I’m back after a refreshing, but short vacation :-) Of course I am enough of a research nerd that I spent three of those vacation days doing an excellent workshop on writing for the general public at my Alma Mater, which I will share in the coming weeks.
But first I have to get to my backlog of requests! This one is about a complex supervisor / student relationship issue: what happens if you think your thesis is ready to submit but your supervisor doesn’t?
If you read my university homepage you will see that part of my job involves consulting with PhD students about ‘administrative matters’. This is a broad brief; basically it means that I see PhD students who are in distress for various reasons.
Usually I am able to direct them to another university service area better equipped to help. But PhD students are very resourceful people – often I can give them a bit of a pep talk and they end up solving the problem themselves.
One of the pep talks in my repertoire is the “It’s Time” talk. By this I mean – it’s time to have that difficult conversation with your supervisor about scholarly independence. Let me explain.
Over the last six months I have had consults with quite a few students who were arguing with their supervisors about whether or not the PhD was ready for examination. All these students, I might add, were physically and emotionally exhausted. Some were in tears as they me they just couldn’t carry on.
These students have extreme reactions to a problem which confronts all research students: how to become a fully independent scholar.
Now when I started this blog I promised myself I would be careful about how I approach the issues around student / supervisor relationships. it’s a particularly fraught area. If you don’t believe me scan this archive of papers from the Quality in Post graduate Research conferences and see how many there are about supervision problems.
One of the reasons that the relationships can be so fraught is that there’s a paradox at the heart of research supervision. The stated intent of the PhD process is to train novices to become ‘independent scholars’. Further, these are novice scholars are supposed to be engaged in making ‘new knowledge’. This puts all supervisors in a difficult position.
There should come a point, sooner or later in this process, where you know more than your supervisor about your topic. If you think about it – this is in the finest tradition of teaching. The great privilege of research supervision is that a teacher gets to step back knowing that the student has surpassed them and will go on to do Great Things.
If the process has worked you will be in the best position to judge the quality of your work and be able to tell your supervisor it is ready – and they will agree. The supervisor has helped you to develop what they already have – an internal critic. This internal critic you have formed while doing a PhD will be your friend for life – it is the essence of scholarly independence and will enable you to do the job of an academic.
A caveat. Your thesis being ‘ready’ does not mean that it is perfect. Perfect is, as my dear husband says, the enemy of Good. Perfect is also the enemy of done. I think perfectionism is rife in the PhD scholar community because, well – we are high achievers.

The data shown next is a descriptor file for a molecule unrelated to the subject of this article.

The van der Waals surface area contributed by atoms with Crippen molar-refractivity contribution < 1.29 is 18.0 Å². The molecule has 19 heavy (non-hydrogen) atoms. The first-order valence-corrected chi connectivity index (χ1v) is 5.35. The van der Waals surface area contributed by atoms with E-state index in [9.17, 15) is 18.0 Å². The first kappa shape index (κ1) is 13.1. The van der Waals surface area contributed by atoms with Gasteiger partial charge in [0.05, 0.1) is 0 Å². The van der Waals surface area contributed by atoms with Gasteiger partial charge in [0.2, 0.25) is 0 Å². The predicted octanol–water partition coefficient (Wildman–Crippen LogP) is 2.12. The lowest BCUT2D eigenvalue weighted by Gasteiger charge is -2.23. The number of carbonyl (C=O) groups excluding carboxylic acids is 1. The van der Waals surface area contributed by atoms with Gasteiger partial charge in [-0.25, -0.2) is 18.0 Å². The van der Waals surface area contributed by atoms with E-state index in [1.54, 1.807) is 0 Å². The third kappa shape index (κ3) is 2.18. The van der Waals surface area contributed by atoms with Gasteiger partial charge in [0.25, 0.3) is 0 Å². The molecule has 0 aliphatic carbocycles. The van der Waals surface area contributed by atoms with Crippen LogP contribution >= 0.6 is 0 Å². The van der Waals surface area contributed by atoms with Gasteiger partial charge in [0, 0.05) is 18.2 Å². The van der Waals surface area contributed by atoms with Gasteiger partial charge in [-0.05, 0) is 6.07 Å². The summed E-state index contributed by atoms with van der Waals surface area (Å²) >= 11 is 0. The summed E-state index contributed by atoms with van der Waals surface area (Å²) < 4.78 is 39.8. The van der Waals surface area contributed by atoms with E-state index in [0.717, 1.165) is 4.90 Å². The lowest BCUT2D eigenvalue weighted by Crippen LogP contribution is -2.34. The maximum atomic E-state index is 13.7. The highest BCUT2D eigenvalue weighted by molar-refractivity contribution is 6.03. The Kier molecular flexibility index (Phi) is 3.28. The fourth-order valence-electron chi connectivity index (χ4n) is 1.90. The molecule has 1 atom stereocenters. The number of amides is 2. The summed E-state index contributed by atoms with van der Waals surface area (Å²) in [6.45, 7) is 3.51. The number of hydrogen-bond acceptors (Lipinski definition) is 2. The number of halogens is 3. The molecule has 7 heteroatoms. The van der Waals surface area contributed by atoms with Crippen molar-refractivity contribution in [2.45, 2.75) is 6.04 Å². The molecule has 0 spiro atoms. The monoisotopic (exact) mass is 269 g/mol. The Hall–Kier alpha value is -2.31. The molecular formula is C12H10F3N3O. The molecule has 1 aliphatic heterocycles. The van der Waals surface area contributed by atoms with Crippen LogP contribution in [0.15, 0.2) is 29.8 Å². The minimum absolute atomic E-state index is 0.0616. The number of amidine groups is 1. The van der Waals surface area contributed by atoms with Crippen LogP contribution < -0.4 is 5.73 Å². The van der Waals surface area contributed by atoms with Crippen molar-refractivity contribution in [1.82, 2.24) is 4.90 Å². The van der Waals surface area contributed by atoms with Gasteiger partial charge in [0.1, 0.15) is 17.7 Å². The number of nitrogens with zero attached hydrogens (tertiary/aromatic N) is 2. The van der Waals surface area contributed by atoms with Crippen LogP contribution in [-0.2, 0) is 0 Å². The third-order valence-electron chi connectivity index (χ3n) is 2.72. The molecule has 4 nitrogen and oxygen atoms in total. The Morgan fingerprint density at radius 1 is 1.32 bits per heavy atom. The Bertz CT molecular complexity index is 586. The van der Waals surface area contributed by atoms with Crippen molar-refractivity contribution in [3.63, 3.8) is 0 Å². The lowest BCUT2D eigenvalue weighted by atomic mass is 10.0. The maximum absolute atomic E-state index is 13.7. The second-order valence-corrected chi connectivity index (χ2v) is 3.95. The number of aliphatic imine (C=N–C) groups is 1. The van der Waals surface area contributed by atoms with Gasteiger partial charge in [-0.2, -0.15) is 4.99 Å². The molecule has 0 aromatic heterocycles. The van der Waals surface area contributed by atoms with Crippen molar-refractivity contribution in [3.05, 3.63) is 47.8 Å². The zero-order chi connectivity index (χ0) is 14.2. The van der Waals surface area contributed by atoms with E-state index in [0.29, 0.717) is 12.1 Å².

But that’s a post for another time.
Of course, if your supervisor’s internal critic and your internal critic disagree everything should come to a screaming halt. The supervisors I meet take their responsibility for overseeing student welfare extremely seriously. Heck – they may even be your friend by this point.
Although the supervisor may give many reasons for withholding their permission to submit, it usually boils down to one: they don’t want you to fail or have a horrible year of making substantial revisions. They see flaws in your work which make them think this will happen.
This is why I advise students to swallow their pride and make the revisions that are being asked for. However some of the tearful students reject this advice. Some have already accepted the possibility of revisions or failure and tell me they would rather take a chance on examination. Other students violently disagreed with the changes being suggested by the supervisor, arguing the thesis would be worse if they made them.
Part of my ‘It’s Time’ pep talk is to point out the paradoxical nature of research supervision and the complex issue of scholarly independence.
Developing empathy with the supervisor, rather than seeing them as the problem, enables you to go back and have an honest conversation about the risks you are prepared to take. Supervisors can be relieved to hear that you are willing take responsibility for the work and its flaws. Often this is enough for the examination process to begin.
In rare cases however the It’s Time talk doesn’t work. If you profoundly disagree with your supervisor about the final changes, perhaps a second opinion is called for. It surprises me how often students think they can’t ask for another person to read the thesis when they are in this situation. Hopefully you have a second supervisor or another person in the department who can act as a circuit breaker.
It’s best to try to negotiate with your supervisor about who this third reader will be so that you can both be comfortable with their advice. You will need to be prepared for this person to tell you to put your ego back on the shelf and make the changes, because, I’m sorry to tell you – this is what usually happens. Remember: you might be stubborn rather than right.
So – in the end there are no easy answers. I can only highlight the complexity of the issue and encourage honest communication. Perhaps others will have experiences to share?